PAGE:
Todd Hardy has seven tubes attached to his body, stem cells from his sister Rebecca Hardy grafting onto his bone marrow and a deep yearning to leave hospital and come home.
“I think I’ve turned a corner,” said Hardy from his hospital bed on Wednesday. It is the first phone call he’s made to the Yukon in two weeks.
Hardy has just undergone a stem-cell operation. It left him too weak to make a phone call.
“Yesterday the doctors came in and were able to inform me that the transplant has taken hold,” he said. “Everything looks very good. It’s just only going to get better from here on in.”
On November 24, Hardy’s team of doctors at Vancouver General Hospital — a whopping 12 doctors are working on his cancer treatment — injected healthy stem cells from Rebecca into his veins.
And then Hardy did what he’s been doing a lot of lately: he laid in his hospital bed, underwent chemotherapy and radiation treatments, dealt with constant nausea, took anti-immune drugs in the hope his body wouldn’t fight the stem cells from taking hold, and waited.
“You’ve just got to lay here and wait for something to happen,” he said reflecting on the fight that he’s undergone in the last few weeks. “You’re so unbelievably exhausted.”
Finally, 18 days after the surgery, Hardy’s doctors gave him the promising news that the stem cells were successfully grafting and that his blood counts were looking promising.
But Hardy’s wait is far from over.
The next two weeks are the most dangerous period following a stem-cell transplant as his body could fight the healthy cells because they are not his own.
Following that, doctors will continue giving Hardy chemotherapy and radiation treatments and monitor his blood counts in hospital for another two months.
Once 100 days elapse following the transplant, Hardy will have passed the first milestone of several more to follow.
The chances of a relapse drop significantly if the graft holds after 100 days, he said.
Once a year goes by, his chances increase yet again.
And once three years elapse, he’ll be officially out of the woods.
“The benchmark for living a full life, or being able to die from something else — I could still get hit by a truck — is the three-year mark,” he said with his trademark humour.
But at the moment, Hardy has put his political future in the background and coming home is his main goal.
“Hopefully, I’ll be back within the next 60-70 days … then get to work,” he said. “You don’t lay here and think about your future. You just think about getting through each breath.”
In August, after collapsing at his home, Hardy rushed to Whitehorse General Hospital, where doctors elected to have him medevaced to Vancouver.
Doctors there told him he had acute lymphoblastic leukemia.
He was immediately put into chemotherapy and radiation treatments and “beat up pretty bad,” he said.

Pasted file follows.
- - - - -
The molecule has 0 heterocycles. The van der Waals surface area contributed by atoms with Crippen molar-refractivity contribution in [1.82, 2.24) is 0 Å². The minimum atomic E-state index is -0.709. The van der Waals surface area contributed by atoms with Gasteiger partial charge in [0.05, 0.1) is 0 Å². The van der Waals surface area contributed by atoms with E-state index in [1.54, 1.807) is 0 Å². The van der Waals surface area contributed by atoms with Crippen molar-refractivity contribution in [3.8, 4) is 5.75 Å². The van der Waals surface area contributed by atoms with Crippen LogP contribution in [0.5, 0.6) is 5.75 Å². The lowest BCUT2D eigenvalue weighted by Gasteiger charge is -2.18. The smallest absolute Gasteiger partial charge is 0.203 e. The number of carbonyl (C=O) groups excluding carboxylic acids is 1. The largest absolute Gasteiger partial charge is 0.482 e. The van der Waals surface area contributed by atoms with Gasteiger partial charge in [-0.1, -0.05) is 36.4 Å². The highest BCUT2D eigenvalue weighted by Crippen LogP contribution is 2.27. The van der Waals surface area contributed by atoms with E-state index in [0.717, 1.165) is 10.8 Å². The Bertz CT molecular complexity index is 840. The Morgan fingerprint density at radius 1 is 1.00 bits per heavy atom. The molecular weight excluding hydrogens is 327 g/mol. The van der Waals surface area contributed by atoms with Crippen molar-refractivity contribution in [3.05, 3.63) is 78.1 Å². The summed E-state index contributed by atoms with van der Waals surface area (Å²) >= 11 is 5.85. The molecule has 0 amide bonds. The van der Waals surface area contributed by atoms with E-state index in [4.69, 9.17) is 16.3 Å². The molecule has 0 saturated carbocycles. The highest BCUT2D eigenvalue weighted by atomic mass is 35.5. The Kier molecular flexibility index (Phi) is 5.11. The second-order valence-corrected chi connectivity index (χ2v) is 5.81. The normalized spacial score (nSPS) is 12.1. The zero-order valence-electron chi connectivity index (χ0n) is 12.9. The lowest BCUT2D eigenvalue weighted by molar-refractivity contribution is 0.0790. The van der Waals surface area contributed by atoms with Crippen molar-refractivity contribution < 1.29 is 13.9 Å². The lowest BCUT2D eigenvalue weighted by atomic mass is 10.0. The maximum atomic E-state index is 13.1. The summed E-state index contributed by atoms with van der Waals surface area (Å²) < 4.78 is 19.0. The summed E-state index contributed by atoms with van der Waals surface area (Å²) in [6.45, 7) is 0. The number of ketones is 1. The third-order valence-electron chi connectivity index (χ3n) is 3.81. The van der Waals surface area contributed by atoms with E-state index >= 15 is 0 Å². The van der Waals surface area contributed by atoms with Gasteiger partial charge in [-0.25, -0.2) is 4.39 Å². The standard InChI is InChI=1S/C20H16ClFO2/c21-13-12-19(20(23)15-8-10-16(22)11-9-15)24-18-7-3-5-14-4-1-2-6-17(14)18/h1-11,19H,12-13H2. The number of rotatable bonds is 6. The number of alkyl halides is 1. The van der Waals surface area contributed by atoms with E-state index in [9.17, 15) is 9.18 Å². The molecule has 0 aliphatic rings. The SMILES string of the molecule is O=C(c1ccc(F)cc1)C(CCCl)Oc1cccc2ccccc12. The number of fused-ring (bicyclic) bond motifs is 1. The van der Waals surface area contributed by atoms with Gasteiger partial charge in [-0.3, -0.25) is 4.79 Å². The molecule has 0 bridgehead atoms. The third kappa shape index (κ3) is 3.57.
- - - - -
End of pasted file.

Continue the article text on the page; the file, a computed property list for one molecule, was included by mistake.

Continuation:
Hardy was in hospital for more than 50 days undergoing the maximum amount of chemo treatments he could endure.
Then his organs began failing.
Most disturbing was the condition of his liver, which began acting up toward the end of October’s election campaign that Hardy had returned to the Yukon to fight.
“I had no numbers; it can get worrisome. That period was quite difficult,” he said.
But doctors successfully put the leukemia into remission and Hardy’s liver has recently recovered.
The stem-cell transplant is the second stage in defeating the disease completely.
Hardy is still fighting, but admitted he is a bit worse for wear. He will have been in hospital for nearly half a year in total before he can return home.
“You have no say, you have no control whatsoever,” he said. “Every bit of energy, every thought, falls to the wayside, and all you feel is unbelievably tired and sick.
“The problem is you don’t know when it’s going to end. My room is my cell. I can’t leave this floor.”
Tellingly, the longtime politician famous for his passionate crusades hasn’t even been in contact with his caucus.
During the phone call on Wednesday, acting NDP leader Steve Cardiff, McIntyre-Takhini MLA John Edzerza, communications spokesperson Ken Bolton and several other staff at the NDP office gathered around the phone just to hear Hardy’s voice.
“We’re having fun for you,” said Edzerza.
Many have quietly questioned the wisdom of Hardy staying on as NDP leader and fighting the recent election.
But Hardy doesn’t.
“I don’t think I had much choice; when I collapsed, everyone knew an election was imminent,” he said.
“We probably wouldn’t have done any better if I would have quit. I know exactly what kind of articles would have been written, and I know exactly how people would have thought about it, because I heard it.
“The executive and my colleagues all wanted me to stay on as leader.”
And the election campaign, which he admitted took all his energy to get through, actually helped bolster his health, he said.
“It gave me a focus; it gave me something to hold my resources together. I’m a person that loves to be engaged,” he said.
“It made me not dwell upon my sickness and what was happening to me. It gave me strength.”
Cardiff summed up the mood in the room as he hung up the phone.
“Take care, brother,” he said to Hardy.